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Friday, October 27, 2017

Putting it out there, looking to see what comes back

I grew up with a sister with special needs. My parents treated her very differently than myself and my two other siblings. We were punished. There were always consequences for our actions. However, with my sister, she was never punished and never suffered consequences. Despite the meltdowns, stealing food, lying, hitting, disobeying and not listening, she was still ferried to her numerous social activities, allowed to watch television and leave the house to play in the school yard.

The rest of us were sent to bed without dinner, denied treats, forbidden from playing with friends, going to the park, watching television, had Walkmans taken away, lost the privilege to attend birthday parties and only in extreme cases, were met with a slap on the butt. 

Now I am the parent of an only child with special needs (autism spectrum disorder and anxiety). My daughter is a good kid. She doesn't act out, doesn't scream, or display anger. She doesn't talk back or argue. She does what she's told (or so I thought) but just yesterday, I learned she'd been lying to me, to her father and to her grade 7 teacher about schoolwork. Three assignments had not been turned in, two of them being ones she had told her father and I she had completed and submitted.

After the phone call and subsequent emails back and forth with her teacher, I was furious, but most of all I was really, really, really disappointed.  When I got home, I went up to her room to talk to her. I told her how upset I was that she had lied to me, to her dad and to her teacher. I told her it was unacceptable. Then I told her that she would not be trick or treating on Halloween (this practically broke my heart because my kid LIVES for Halloween). I also said that despite today being a PA Day, the two assignments she lied about completing and handing in were to be done in the next two hours along with an email to her teacher about the status of the third assignment, which is due Monday. Then I left her room to compose myself and hash out my feelings with her dad in the kitchen (who is 100% supportive of the punishment handed out). 

She completed her assignments within an hour and with my help, uploaded them both to her teacher's Google Classroom account and then, my daughter explained to me, while struggling to maintain her composure, why she lied to me. She said she was scared to admit she didn't understand the work and was embarrassed to ask for help. I told her that it was my job as her mother to help her. She knows this?! I couldn't decide if she was bullshitting me or telling me the truth. The kid does struggle with communication. She was probably being sincere, but it still sounded ludicrous.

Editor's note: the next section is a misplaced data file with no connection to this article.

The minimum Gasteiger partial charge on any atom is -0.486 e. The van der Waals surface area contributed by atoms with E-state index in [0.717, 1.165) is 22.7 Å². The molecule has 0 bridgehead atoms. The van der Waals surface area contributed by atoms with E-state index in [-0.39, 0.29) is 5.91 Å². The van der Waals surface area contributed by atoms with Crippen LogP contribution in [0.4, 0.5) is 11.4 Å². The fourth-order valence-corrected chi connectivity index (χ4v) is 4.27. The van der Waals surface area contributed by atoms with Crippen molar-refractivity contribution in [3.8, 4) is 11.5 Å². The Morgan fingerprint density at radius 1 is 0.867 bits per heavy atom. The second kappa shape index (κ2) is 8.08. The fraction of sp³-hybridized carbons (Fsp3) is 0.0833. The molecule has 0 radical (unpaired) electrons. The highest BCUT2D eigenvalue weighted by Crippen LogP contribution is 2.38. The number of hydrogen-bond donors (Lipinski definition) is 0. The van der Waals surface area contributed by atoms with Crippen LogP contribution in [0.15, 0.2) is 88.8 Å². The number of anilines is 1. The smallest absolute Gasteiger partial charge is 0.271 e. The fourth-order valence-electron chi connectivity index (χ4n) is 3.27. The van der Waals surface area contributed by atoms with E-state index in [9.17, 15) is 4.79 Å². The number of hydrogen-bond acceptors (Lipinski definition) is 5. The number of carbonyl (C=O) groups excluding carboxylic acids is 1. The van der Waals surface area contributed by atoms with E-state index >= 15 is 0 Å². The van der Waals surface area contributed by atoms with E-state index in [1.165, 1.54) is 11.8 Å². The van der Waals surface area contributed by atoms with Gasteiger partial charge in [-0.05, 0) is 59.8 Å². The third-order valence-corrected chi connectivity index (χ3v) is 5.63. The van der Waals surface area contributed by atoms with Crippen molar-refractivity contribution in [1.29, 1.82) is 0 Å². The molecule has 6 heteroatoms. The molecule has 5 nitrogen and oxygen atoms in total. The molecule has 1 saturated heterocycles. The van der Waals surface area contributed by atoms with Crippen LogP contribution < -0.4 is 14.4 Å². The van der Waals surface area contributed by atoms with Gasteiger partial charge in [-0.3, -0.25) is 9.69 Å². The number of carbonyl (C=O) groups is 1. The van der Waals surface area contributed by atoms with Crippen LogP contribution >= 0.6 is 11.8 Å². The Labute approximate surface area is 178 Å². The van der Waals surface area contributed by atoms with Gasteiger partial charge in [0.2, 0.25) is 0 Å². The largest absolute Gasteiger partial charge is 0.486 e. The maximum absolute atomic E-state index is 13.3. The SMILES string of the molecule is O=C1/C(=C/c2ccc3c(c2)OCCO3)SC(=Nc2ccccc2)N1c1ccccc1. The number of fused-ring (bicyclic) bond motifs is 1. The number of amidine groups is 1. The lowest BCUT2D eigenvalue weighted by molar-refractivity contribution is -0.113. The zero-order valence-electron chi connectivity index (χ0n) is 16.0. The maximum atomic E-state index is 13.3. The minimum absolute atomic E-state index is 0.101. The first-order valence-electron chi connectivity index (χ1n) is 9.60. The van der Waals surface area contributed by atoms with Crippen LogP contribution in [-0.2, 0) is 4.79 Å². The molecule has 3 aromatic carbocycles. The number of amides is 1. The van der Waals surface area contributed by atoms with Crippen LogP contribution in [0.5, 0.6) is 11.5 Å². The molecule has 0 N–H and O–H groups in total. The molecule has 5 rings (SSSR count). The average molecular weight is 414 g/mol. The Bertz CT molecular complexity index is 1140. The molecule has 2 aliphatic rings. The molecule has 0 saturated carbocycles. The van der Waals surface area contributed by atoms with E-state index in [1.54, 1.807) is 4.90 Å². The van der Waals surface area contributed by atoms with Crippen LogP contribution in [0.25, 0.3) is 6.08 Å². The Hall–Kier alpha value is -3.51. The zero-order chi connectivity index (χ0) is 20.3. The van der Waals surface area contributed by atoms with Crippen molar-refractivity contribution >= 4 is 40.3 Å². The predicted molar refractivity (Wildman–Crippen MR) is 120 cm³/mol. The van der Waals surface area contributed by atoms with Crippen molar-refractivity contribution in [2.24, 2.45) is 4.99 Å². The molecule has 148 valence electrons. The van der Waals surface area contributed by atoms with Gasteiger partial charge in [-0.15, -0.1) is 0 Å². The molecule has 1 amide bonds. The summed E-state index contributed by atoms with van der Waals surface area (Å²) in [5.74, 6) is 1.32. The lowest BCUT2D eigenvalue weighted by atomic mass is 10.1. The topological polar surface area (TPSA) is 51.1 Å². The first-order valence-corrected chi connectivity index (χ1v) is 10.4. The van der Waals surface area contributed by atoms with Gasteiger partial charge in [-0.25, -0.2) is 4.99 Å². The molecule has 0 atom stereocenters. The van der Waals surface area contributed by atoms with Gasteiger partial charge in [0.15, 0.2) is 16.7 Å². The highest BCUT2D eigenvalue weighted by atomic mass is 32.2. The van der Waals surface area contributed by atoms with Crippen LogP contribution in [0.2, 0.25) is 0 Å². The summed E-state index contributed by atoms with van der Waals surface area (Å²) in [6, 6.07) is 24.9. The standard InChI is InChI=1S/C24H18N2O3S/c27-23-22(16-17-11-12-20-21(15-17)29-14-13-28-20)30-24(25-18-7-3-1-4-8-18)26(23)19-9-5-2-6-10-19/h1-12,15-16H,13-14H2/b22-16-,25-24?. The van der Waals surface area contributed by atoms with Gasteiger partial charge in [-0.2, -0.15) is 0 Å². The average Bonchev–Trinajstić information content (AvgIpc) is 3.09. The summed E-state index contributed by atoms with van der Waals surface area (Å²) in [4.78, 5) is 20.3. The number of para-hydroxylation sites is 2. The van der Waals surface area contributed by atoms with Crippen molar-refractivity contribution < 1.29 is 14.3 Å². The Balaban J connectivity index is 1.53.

She did not bring up Halloween but I do know that after I left her room, she bawled her eyes out because I could hear her from downstairs. When her dad went up to eventually talk to her, she was inconsolable. I don't know what he said to her (I didn't want to know) but when he came down, he said he'd never seen her like that.

And so, here it is, today, and I'm no longer mad or angry. Instead, I feel shitty. I also have a much better understanding why my parents were so soft on my sister - they felt sorry for her because she was different and short-changed from doing so many things that myself and my sisters could do that they didn't want to "hurt" her despite bad behaviour. I'm not saying I feel sorry for my kid, but her life won't be like mine and she does have it harder because of her disabilities.

Interested in hearing what some of you think.

Thanks 

5 comments:

Anonymous said...

OMG, what a dilemma. I am not a parent, so I will not even attempt to give any advice on this situation. I just wanted to reach out and offer a virtual hug in support.

Anonymous said...

If you don't punish her, how will she learn to correct bad behaviour or strive to do better? Or not lie?
My 2 cents

But yeah, being told you can't go out for halloween is pretty soul crusher but you can't reneg now, or you give her a choice? What else can you deny that would have a similar impact. Say, ok, Halloween, or? Let her choose the punishment.

Squiggles said...

It is a hard one. I am not a parent so have no horse in that race. But my parents had (have?) challenges with my brother (he will always have these challenges).

They decided years ago to not treat him any differently than my sister and I. He had the same punishments as the rest of us. My parents thinking was: he will need to interact with society as an adult. And now, with medication, he is a full member of society.

That being said: I lied to my parents about something huge. And they cancelled a birthday party. And by they cancelled: I had to call everyone and disinvite them.

I survived. And I learnt the lesson.

Tooth Brush Family said...

All kids have areas that challenge them and feel to need to lie. Usually as an easy way out. Learning there are consequences is part of growing up and maturing. Excuses and blaming others is not excusable. Being honest will get them a lot further than lying.

C.J. Smith said...

When I got home, there was a letter of apology that was sincere and made me cry. I have accepted this as a mistake and forgiven her. I think I went about this all wrong and we had a good talk about communicating and how to ask for help. Thanks everyone.